Comment

Does the mental health system really care for people?

A father describes his daughter’s experiences and his doubt whether the care she has received has been in her best interests.
thinking through thoughts

A father describes his daughters experiences and questions whether the care she receives has been in her best interest.

I was interested to read of the concerns regarding the physical effects of antipsychotics on patients with mental illness [news, November 2016] because my daughter has been affected.

I have observed first-hand the dreadful effects of medication on my daughter, who has diabetes, damaged eyesight, morbid obesity, breathing difficulties, pain at depot site, giddiness, sleeplessness and headaches.

Her initial illness stemmed from a single episode of cannabis use at college and it has continued over the next 15 years. We have watched a slim, pretty young girl deteriorate into a shambling wreck of a woman. It has been traumatic, yet psychiatrists seem to not be overly concerned that she will not live to see 40.

She is now under a community

...

A father describes his daughter’s experiences and questions whether the care she receives has been in her best interest.

thinking through thoughts
Picture: iStock

I was interested to read of the concerns regarding the physical effects of antipsychotics on patients with mental illness [news, November 2016] because my daughter has been affected.

I have observed first-hand the dreadful effects of medication on my daughter, who has diabetes, damaged eyesight, morbid obesity, breathing difficulties, pain at depot site, giddiness, sleeplessness and headaches.

Her initial illness stemmed from a single episode of cannabis use at college and it has continued over the next 15 years. We have watched a slim, pretty young girl deteriorate into a shambling wreck of a woman. It has been traumatic, yet psychiatrists seem to not be overly concerned that she will not live to see 40.

She is now under a community treatment order with compulsory depot injections that visibly make her worse. What makes me angry is the refusal of doctors to reduce the dose with a view to her being taken off these drugs completely.

'Normal' demeanour

We are told she is violent, but that is nonsense. The only incidences of ‘violence’ occur when she has resisted being manhandled to be given the depot injection, but the record remains.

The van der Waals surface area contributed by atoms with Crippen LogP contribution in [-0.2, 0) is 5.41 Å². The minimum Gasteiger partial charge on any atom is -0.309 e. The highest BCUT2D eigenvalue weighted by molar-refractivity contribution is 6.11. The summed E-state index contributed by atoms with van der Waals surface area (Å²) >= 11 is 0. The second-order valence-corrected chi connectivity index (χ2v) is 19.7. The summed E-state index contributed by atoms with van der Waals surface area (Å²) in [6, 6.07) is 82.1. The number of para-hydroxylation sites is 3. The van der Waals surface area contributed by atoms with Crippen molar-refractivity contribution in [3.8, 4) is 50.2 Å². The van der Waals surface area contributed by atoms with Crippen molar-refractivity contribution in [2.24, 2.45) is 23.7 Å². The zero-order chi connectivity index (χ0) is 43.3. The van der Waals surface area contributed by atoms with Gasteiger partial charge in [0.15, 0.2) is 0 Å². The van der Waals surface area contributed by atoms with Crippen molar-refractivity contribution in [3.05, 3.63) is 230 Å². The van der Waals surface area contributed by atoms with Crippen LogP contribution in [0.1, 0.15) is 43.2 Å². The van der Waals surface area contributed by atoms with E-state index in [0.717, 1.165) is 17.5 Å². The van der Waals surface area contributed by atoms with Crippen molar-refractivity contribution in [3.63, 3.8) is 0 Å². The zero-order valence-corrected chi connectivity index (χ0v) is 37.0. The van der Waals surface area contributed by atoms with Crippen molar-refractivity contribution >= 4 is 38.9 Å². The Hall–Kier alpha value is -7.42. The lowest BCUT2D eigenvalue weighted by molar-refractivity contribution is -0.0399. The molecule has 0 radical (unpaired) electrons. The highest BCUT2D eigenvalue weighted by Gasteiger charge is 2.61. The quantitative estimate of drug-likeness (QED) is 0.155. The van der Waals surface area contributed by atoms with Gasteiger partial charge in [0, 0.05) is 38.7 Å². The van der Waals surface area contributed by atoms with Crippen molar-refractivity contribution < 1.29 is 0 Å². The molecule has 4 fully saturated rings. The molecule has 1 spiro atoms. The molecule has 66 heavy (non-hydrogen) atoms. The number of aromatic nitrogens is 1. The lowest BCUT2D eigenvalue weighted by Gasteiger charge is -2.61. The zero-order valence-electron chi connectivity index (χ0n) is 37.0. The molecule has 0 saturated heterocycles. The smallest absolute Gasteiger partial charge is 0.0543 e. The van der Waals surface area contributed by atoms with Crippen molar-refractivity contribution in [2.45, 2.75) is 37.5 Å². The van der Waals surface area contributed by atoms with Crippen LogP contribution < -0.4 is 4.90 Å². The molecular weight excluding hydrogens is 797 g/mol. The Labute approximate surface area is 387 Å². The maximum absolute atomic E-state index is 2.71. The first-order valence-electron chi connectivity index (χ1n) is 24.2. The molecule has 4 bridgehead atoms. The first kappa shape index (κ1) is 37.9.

Whenever she has been put before a mental health tribunal my daughter is given depot medication immediately before, which means the panel never see her as she ‘normally’ is, which is able to cope with ordinary life.

I believe it is the medication that causes the ‘illness’ they take to be mental illness. That cannot be right: you wouldn’t go for a driving test after drinking half a bottle of whiskey, so why present an unresponsive patient to a tribunal panel that has never seen her ‘normal’ demeanour?

I realise there are many patients who need medication to stop them harming themselves or others, but my daughter is not one of them.

A report said she was ‘hearing voices’ through a window that overlooks a busy footpath. The question was: ‘Do you ever hear voices?, to which she answered: 'Yes, through the window,’ which would be the truthful reply of anyone who had heard the conversation of people using the path. But that was confirmation she “hears voices” and is mentally ill.

She tells me that she does not and never has, ‘heard voices,’ except those of people talking – real voices, not imagined ones.

Exhibiting behaviour

My daughter was said to be ‘promiscuous’ and displaying ‘lewd behaviour,’ but I am sure many teenage girls who get drunk exhibit behaviour that they would not display when sober.

It is as if everything is lumped together, so to present her as a dangerous, voracious and a sex pest, is simply untrue. She might have been a wild teenager, but she isn’t now.

We are told that mental health care has improved since the days of the asylums, but I believe there are many ‘for profit’ institutions that are making a lot of money out of the NHS, and I don't see them rehabilitating many patients.

One leading psychiatrist (Gøtzsche 2012) has said that ‘big pharma often commits crime', and patients, including those with mental health problems, are suffering as a result.

You can only guess at what many relatives of patients would think if they read these things which are published in journals the majority don’t read, but I do. Some would come to the conclusion that once you are in the mental health ‘system’ it is downhill all the way to an early grave – an appalling conclusion to come to if it's true.


Reference

Gøtzsche P (2012) Big pharma often commits corporate crime, and this must be stopped. British Medical Journal. 14, 345, e8462. doi: 10.1136/bmj.e8462.


Name and address withheld

Want to read more?

Subscribe for unlimited access

Enjoy 1 month's access for £1 and get:

  • Full access to mentalhealthpractice.com
  • Bi-monthly digital edition
  • RCNi Portfolio and interactive CPD quizzes
  • RCNi Learning with 200+ evidence-based modules
  • 10 articles a month from any other RCNi journal

This article is not available as part of an institutional subscription. Why is this?

Jobs